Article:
Another fun video from our friends at Arizona Ghost Riders: Stagecoaches in the Old West
Riding in a Stage
Creeping through the valley, crawling o’er the hill, Splashing through the branches, rumbling o’er the mill, Putting nervous gentlemen in a towering rage. What is so provoking as riding in a stage?
Spinsters fair and forty, maids in youthful charms, Suddenly are cast into their neighbors’ arms; Children shoot like squirrels darting through a cage- Isn’t it delightful, riding in a stage?
Feet are interlacing, heads severely bumped, Friend and foe together get their noses thumped; Dresses act as carpets-listen to the sage; “Life is but a journey taken in a stage.”
— From: Six Horses by Captain William Banning & George Hugh Banning, 1928.
Numerous stagecoach lines and express services dotted the American West as entrepreneurs fought to compete for passengers, freight, and, most importantly, profitable government mail contracts.
Often braving terrible weather, pitted roads, treacherous terrain, and Indian and bandit attacks, the stagecoach lines valiantly carried on during westward expansion, despite the hazards.
Though stagecoach travel for passengers was uncomfortable, it was often the only means of travel and was safer than traveling alone. If passengers wanted to sleep, they were required to sit up, and it was considered bad etiquette to rest one’s head on another passenger. There were also numerous other rules required of passengers, including abstaining from liquor, not cursing or smoking if ladies were present, and others.
Though many types of stagecoaches were used for various purposes, the most often used for passenger service was the Concord Stagecoach, first built in 1827.
Designed by the Abbot Downing Company, the coach utilized leather strap braces underneath, giving them a swinging motion instead of a spring suspension, which jostled passengers up and down. Over the years, the New Hampshire-based company manufactured over 40 types of carriages and wagons, earning a reputation that their coaches rarely broke down; instead, they just “wore out.” The coaches weighed more than a ton and cost between $1500 and $1800. The stages had three seats, providing nine passengers with little legroom. Passengers were also allowed to ride on top. The term “stage” originally referred to the distance between stations as each coach traveled the route in “stages.”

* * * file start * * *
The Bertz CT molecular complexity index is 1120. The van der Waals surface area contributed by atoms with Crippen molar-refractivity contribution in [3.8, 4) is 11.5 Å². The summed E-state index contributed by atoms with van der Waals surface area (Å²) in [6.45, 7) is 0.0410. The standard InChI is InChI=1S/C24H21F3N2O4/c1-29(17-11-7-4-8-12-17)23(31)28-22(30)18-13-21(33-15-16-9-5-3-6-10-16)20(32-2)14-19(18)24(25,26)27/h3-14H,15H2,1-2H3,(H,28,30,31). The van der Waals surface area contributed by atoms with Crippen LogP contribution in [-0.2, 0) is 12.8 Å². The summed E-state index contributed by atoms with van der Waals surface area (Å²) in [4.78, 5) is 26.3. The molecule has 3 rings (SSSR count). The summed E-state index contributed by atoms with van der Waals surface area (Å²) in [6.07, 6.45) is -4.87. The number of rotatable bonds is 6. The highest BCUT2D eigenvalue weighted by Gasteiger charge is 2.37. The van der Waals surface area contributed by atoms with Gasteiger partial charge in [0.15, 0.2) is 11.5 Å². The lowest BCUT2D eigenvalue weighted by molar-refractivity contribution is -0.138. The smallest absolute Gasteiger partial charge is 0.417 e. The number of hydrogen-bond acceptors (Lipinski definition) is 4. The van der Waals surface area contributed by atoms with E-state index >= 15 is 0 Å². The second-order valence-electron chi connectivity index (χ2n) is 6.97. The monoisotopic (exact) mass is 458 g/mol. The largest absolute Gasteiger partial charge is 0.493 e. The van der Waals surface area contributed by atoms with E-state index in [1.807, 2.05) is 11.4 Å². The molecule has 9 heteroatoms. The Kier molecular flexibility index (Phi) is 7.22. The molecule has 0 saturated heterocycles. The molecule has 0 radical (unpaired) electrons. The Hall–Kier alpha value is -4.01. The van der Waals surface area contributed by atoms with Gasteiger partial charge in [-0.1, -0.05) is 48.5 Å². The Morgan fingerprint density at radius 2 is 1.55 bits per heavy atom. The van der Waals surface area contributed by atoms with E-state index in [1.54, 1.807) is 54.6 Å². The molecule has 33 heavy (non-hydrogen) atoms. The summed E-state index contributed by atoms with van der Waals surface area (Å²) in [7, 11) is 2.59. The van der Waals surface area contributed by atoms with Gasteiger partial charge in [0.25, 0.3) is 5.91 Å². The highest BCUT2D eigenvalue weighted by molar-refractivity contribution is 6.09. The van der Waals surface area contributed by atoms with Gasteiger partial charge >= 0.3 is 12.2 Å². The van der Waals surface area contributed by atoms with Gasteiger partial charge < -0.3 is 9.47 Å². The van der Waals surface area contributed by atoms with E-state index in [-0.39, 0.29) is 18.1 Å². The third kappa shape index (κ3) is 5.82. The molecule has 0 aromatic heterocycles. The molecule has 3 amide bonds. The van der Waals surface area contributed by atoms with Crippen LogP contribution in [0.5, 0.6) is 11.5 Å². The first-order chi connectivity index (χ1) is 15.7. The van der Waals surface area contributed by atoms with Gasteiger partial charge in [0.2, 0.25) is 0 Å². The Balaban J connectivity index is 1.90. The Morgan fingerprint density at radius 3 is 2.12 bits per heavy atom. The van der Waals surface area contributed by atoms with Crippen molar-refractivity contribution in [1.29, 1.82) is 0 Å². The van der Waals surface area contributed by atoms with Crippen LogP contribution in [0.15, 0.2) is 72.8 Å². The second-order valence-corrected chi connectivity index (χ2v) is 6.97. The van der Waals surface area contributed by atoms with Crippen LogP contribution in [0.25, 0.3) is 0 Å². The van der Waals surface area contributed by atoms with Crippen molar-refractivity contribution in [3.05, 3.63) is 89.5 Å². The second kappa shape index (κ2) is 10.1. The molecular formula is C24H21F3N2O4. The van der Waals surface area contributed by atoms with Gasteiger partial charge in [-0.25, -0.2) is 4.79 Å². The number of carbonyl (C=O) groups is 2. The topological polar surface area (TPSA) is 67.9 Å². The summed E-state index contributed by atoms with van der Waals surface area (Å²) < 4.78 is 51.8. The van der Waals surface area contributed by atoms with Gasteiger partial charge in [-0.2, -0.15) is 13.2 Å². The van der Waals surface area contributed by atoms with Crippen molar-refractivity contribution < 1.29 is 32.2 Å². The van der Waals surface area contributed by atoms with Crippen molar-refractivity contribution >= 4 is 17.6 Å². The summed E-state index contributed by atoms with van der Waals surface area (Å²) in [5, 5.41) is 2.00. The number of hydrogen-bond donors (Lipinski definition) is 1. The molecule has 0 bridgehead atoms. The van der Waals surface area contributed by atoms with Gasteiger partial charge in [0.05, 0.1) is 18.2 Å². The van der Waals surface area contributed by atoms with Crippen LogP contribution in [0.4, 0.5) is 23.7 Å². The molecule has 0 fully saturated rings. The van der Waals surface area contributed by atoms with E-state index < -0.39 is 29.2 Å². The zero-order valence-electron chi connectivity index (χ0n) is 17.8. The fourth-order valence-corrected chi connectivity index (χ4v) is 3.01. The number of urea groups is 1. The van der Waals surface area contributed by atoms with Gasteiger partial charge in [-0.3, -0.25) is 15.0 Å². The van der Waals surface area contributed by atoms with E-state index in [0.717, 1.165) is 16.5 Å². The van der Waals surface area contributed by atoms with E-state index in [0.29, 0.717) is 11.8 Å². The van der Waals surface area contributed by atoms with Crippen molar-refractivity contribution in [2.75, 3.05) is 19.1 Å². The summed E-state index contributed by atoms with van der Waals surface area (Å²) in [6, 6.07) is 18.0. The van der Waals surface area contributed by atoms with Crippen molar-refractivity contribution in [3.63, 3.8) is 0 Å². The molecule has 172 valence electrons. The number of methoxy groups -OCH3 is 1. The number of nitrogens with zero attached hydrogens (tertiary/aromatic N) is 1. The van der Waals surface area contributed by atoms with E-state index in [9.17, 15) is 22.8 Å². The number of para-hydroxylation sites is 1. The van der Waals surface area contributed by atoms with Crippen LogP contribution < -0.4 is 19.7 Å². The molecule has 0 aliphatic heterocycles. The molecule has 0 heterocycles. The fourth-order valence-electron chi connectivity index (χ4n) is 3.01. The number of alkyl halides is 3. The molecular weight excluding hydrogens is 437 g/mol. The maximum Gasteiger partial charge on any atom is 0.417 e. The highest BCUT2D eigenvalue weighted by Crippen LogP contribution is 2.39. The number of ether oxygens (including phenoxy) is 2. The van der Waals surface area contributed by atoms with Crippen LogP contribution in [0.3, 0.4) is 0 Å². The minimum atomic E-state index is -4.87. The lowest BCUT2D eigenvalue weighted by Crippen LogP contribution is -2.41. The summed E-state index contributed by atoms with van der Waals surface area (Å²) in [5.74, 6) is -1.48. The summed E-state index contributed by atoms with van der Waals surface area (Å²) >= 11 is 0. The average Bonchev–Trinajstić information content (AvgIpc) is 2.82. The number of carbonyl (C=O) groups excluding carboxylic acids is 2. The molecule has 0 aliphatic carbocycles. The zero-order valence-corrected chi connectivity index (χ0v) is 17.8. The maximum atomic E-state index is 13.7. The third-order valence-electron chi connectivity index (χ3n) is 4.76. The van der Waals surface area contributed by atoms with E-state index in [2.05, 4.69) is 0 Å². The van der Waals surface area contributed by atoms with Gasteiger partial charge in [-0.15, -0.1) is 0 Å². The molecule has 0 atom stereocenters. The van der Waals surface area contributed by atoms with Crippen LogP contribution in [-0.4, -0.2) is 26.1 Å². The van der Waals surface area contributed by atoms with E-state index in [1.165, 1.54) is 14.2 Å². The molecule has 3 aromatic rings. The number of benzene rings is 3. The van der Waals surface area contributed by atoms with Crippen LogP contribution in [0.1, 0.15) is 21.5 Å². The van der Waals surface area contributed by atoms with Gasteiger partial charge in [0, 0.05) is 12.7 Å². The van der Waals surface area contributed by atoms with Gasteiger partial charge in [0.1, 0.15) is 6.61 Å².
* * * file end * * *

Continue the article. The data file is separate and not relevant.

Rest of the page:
The stage lines’ most profitable contracts were U.S. Mail contracts, which were hotly contested. Though the Pony Express is often credited with being the first fast mail service from the Missouri River to the Pacific Coast, the Overland Mail Company began a twice-weekly mail service in September 1858. Each service crossed more than 2,800 miles from San Francisco, California, to Missouri and was required to be completed in 25 days or less.
Along the many stage routes, stations were established about every 12 miles that included two types of stations — “swing” and “home.” As the stage driver neared the station, they would blow a small brass bugle or trumpet to alert the station staff of the impending arrival.
The larger stations, called “Home Stations,” generally run by a couple or family, were usually situated about 50 miles apart and provided passengers with meager meals and overnight lodging. However, “lodging” was often no more than a dirt floor.
These stations also included stables where the horses could be changed, a blacksmith and repair shop, and a telegraph station. Here, drivers were usually switched.
The more numerous “swing” stations, generally run by a few bachelor stock tenders, were smaller and usually consisted of little more than a small cabin and a barn or corral. Here, the coach would stop for about ten minutes to change the team and allow passengers to stretch before the coach was on its way again.
Though there were numerous lines throughout the Old West, some figure into history more prominently than others, most notably John Butterfield’s Overland Mail Company, Wells Fargo & Co., and the Holladay Overland Mail and Express Company.
As the railroad continued to push westward, stagecoach service became less and less in demand. With the completion of the transcontinental railroad in 1869, transcontinental stage-coaching ended.
However, this was not the end of the stagecoach, as it continued to be utilized in areas without railroad service for several more decades. In the end, the introduction of the automobile led to the end of the stagecoach in the early 1900s.